Q3 Retail Report Shows Sustained Demand, Slowing Spending
The retail market is the yin to Houston's office market yang. While the latter is slowing, 2016 is the year of record-breaking retail developments, and we dove into CBRE's Q3 research for more data. Don't miss your chance to hear the latest regarding Houston's hottest retail class at Bisnow's Houston Retail Wave event on Oct. 13.
In Q3, Houston’s retail market absorbed 810k SF, the most space since 2000. Retail is benefiting from five years of pent-up demand, resulting in annual net absorption of 2.8M SF. That's pushed occupancy up despite an additional 2.7M SF delivered in Q3.
Unsurprisingly, increased demand and absorption has driven pre-leasing. Dominated by grocery users Kroger and H-E-B, the 2.6M SF retail pipeline is 91.6% pre-leased—on par with occupancy levels in existing inventory.
Average asking rates in Houston increased to $23.49/SF with landlords offering fewer concessions. Class-A rents in prime locations in the Loop are between $45 and 70 with $15 NNNs. Big-box space across Houston is going between the upper $20s and lower $30s.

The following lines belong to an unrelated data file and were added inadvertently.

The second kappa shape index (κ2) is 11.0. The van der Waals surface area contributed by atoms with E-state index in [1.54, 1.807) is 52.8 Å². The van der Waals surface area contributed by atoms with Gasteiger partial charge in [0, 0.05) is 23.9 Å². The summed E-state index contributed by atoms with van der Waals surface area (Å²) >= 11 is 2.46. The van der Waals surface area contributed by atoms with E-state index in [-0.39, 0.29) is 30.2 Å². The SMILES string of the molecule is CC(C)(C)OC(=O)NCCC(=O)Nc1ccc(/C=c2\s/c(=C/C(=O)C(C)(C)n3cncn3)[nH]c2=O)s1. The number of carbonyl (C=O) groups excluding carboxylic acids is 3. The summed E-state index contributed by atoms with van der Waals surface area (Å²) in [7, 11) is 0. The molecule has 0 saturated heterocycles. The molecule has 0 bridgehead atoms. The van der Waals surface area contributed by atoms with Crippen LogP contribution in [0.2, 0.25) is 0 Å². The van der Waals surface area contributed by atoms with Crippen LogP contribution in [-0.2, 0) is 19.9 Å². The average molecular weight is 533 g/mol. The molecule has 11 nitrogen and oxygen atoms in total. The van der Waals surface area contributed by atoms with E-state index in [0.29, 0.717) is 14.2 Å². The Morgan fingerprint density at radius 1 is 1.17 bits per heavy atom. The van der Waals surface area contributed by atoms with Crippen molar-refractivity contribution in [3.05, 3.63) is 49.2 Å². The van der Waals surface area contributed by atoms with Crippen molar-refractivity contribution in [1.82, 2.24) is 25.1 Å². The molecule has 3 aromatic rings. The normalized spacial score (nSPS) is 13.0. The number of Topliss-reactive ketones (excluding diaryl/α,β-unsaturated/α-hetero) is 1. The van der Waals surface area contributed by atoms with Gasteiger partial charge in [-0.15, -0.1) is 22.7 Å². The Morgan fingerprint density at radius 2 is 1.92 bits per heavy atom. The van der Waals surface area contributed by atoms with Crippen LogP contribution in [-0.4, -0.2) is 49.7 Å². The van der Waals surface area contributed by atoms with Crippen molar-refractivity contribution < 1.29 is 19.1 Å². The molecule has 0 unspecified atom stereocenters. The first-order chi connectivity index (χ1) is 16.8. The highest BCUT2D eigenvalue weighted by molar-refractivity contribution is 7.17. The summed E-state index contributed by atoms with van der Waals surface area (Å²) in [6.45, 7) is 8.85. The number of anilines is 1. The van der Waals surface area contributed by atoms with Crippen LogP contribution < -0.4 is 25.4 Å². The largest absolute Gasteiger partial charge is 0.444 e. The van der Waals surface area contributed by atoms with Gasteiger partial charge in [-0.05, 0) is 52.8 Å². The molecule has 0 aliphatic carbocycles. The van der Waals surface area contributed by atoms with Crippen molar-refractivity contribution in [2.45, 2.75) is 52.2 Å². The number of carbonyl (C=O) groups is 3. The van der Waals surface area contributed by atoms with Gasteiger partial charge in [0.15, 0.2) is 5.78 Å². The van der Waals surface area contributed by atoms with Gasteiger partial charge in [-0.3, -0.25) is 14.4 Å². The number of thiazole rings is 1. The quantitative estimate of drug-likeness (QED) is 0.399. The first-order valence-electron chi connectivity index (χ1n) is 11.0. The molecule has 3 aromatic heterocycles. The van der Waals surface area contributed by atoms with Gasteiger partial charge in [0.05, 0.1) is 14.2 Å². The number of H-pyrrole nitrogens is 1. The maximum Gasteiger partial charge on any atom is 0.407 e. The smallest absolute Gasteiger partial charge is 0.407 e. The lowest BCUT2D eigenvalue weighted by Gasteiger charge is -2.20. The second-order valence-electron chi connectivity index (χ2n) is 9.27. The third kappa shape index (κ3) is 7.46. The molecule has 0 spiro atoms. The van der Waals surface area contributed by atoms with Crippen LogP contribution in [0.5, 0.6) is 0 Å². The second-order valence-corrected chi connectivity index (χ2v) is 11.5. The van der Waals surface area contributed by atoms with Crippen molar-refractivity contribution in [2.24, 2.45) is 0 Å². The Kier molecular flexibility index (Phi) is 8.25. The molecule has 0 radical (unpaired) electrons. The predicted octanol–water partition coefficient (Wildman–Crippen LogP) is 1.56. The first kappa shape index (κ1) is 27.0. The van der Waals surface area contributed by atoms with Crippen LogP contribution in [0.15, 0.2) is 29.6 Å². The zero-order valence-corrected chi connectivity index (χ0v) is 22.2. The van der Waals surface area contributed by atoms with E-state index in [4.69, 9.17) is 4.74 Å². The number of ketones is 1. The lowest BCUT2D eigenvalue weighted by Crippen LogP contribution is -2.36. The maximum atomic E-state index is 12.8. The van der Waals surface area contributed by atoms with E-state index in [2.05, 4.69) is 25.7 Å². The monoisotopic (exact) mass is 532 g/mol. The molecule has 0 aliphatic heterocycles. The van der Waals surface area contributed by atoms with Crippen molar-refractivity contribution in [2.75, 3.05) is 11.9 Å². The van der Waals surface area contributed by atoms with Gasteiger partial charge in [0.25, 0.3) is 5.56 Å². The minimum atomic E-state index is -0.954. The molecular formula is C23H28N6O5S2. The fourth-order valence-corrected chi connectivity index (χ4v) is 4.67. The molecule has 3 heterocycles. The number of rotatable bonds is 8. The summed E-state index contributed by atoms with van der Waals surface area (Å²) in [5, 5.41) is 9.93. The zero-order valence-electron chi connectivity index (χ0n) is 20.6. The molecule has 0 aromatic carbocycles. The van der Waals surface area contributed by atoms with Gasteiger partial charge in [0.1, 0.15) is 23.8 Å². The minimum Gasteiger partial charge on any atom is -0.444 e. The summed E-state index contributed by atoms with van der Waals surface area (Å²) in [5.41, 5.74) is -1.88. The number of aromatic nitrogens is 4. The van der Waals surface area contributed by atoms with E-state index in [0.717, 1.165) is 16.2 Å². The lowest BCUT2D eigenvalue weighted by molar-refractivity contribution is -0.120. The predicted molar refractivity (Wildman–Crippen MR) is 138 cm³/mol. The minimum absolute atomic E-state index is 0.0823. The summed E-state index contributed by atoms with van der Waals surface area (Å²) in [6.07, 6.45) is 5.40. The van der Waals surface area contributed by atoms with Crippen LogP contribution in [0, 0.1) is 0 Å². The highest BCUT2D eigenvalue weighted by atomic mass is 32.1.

The trend of record high occupancy continues despite a substantial amount of big-box vacancies in Q3 2016. Sports Authority, Fresh Market and Hancock Fabrics accounted for 320k SF of vacancy. CBRE predicts occupancy levels will remain at this level due to the heightened leasing activity.
Though retail is hot, Houston’s economy is not. In the midst of the rapid expansion, Houston’s consumer spending is displaying mixed behavior. Retail data has a consistent and significant lag, and the most recent info available is from Q4 2015, before major cuts at oil and gas giants. To overcome the limitation, CBRE research looks at three metrics: vehicle sales, single-family home sales and sales tax data.
Auto sales declined 13.8%, according to data from InfoNation and the Greater Houston Partnership. Houston MSA sales tax revenue has declined 2% through the first half of the year, though revenues are still 5% higher than 2014 levels, evidence of sustained long-term growth but a recent dip in consumer confidence.
But business spending is the main source of revenue declines. Large purchases are down, but the average consumer is still spending. Retail sales in general merchandise and food & beverage are up 3.5% and 1.9%, respectively. The categories registering the largest increases in sales: grocery, restaurants, home improvement and soft goods retailers.
Learn more about Bisnow's retail wave event Oct. 13. Register here.